Her Majesty the Queen, has in the past urged the authorities to properly preserve the classical art form of “Khon” mask dance. Khon mask dance, a performance that combines traditional dance and acting, and used to depict episodes from the Ramakien, the Thai take on India's Ramayana. Thailand has already begun revitalizing this historic art form with the establishment of the National Khon Institute with the Fine Arts Department part of the Ministry of Culture, leading the effort with plans of seminars, demonstrations and talks on Khon related information. There are even plans of a TV related series showing the complete version of the Ramakien, which, I am told is volumes long. I was fortunate enough to see the Khon Performance of the ‘Prommas' episode of the Ramakien at the Auditorium, Thailand Cultural Center in the past and I took the attached pictures and video at this performance, which was, again, inspired by Her Majesty the Queen.
Visitors to Thailand will soon find themselves immersed in a culture that is bursting with gods, demons, giants and mythical beasts. They are everywhere; they tower over you as they ominously guard doorways, they grin at you from intricate carvings, they bedazzle you from golden silk threads and dance around you from beautifully painted landscapes. These exotic creations are truly Thailand. They are so deeply ingrained in the culture, customs and beliefs of the Thai nation that myth and fact have merged into one epic legend. This deeply evocative tale is a story of magic and wonder, it is the Ramakien.
A tale of truly epic proportions – with recent publications running to nearly 3,000 pages, the only known complete version of the Ramakien was penned by King Rama I in 1804. No one knows when the story first entered Thai culture, but there is evidence of the Ramakien being performed in dances and shadow puppet theatres as far back as the 13th century.
The legend of the Ramakien owes its roots to the Ramayana, an ancient tale from India. Written more than 2,000 years ago by the Sanskrit poet Valmiki, the Ramayana is the story of the Hindu god Vishnu and his 7th incarnation as Rama, the prince and king of Ayodhya.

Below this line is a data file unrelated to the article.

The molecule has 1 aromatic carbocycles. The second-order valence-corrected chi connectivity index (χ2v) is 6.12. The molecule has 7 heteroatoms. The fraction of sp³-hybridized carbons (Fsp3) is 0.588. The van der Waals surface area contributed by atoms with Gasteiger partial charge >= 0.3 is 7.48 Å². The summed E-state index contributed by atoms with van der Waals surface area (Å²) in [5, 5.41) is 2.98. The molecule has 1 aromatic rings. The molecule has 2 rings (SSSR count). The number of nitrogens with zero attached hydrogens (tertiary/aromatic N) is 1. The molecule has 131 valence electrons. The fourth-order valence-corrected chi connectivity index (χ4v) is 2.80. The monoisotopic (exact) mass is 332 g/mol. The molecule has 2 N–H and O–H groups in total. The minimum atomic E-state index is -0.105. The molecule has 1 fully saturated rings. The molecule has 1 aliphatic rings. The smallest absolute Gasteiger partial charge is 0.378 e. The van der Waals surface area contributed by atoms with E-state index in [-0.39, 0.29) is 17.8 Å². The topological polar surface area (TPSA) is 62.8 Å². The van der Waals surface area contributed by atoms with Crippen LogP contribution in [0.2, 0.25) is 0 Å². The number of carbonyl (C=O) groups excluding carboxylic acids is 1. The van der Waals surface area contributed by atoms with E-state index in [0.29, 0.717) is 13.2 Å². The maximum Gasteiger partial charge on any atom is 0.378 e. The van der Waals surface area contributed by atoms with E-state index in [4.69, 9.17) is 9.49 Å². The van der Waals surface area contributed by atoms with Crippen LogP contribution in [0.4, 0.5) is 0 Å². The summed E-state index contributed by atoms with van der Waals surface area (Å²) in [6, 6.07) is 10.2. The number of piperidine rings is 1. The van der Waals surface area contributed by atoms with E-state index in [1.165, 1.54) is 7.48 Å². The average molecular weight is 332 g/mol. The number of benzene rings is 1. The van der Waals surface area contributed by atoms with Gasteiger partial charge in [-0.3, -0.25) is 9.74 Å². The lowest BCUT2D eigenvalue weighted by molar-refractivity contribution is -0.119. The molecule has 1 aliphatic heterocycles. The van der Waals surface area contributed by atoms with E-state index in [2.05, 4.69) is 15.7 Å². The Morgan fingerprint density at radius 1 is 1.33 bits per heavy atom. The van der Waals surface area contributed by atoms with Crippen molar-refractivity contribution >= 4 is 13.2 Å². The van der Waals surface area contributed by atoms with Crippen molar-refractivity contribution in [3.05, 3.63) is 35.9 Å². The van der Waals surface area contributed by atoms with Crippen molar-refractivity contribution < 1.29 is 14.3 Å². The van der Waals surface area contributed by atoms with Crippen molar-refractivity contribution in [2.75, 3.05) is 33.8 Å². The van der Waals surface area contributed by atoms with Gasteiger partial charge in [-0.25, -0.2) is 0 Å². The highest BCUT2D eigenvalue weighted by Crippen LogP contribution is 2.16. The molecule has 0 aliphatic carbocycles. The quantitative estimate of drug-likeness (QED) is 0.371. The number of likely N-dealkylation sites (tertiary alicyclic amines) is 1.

The main story begins with the births of Rama and his wife Sita (herself a reincarnation of Lakshmi goddess of wealth and prosperity). Rama proves himself to be the perfect son and perfect husband, but before he can become king, he is forced to renounce his title and leave Ayodhya. For 14 years the royal couple live in exile, making a life for themselves in the magical Himapan Forest. During this time, Sita is abducted by Ravana, the demon king of Lanka. With the help of the monkey general Hanuman, Rama rescues Sita, however Sita is forced to prove her purity before Rama will take her back as his wife.
This amazing tale is rich with lessons. It teaches about virtue, trust, honor, pride and forgiveness, and promotes love among families and towards society. It recognizes the infallibility of human nature and shows us how to control our minds in order to gain inner peace and spiritual bliss. Is it any wonder then that the Ramayana has become a sacred text throughout Asia? While the main narrative is based on the Ramayana, there are many fundamental differences within the Ramakien that make it quintessentially Thai. In the Ramakien, names, dress, customs, weapons and even the topography all relate to the Thai kingdom. Rama is now Phra Ram and instead of being incarnated from the Hindu god Vishnu, Phra Ram is a reincarnation of the Lord Buddha – making the Ramakien a distinctly Thai Buddhist text. Phra Ram is no longer prince and king of Ayodhya as in the Inidian epic, but instead he rules Ayutthaya, the ancient capital of Thailand.
As in the Ramayana, the Ramakien also exemplifies how an honorable man should conduct himself; facing situations with composure and rising to successfully lead his people, despite his own personal tragedies – a lesson that the Thai royal family has clearly identified with. During the past 200 years, nine Kings of Thailand have taken the name Rama.
Some of the best examples of the legend can be found at Wat Phra Kaew. Located within the grounds of the Grand Palace, Wat Phra Kaew (Temple of the Emerald Buddha) is sumptuously decorated throughout with images and scenes taken from the Ramakien. Splendidly attired giants stand guard whilst handsomely adorned demons support the golden chedis - and there, magnificently painted on the surrounding wall are 178 murals that depict the Ramakien. Painted in a kaleidoscopic palate of deep hues and luxurious golds the legend is laid before us in all its glory.
Gain a basic understanding of some of the historical culture leading to what is Thailand today. Click here to view a list of Articles about Thai Culture.
Bangkok's 9 Royal Temples
Bangkok Must Sees
Exploring Thailand's Nature
Islands of the Thai Gulf
Thailand's Royal Palaces
Thailand and World War 2
Explore Chiang Rai
Explore Chiang Mai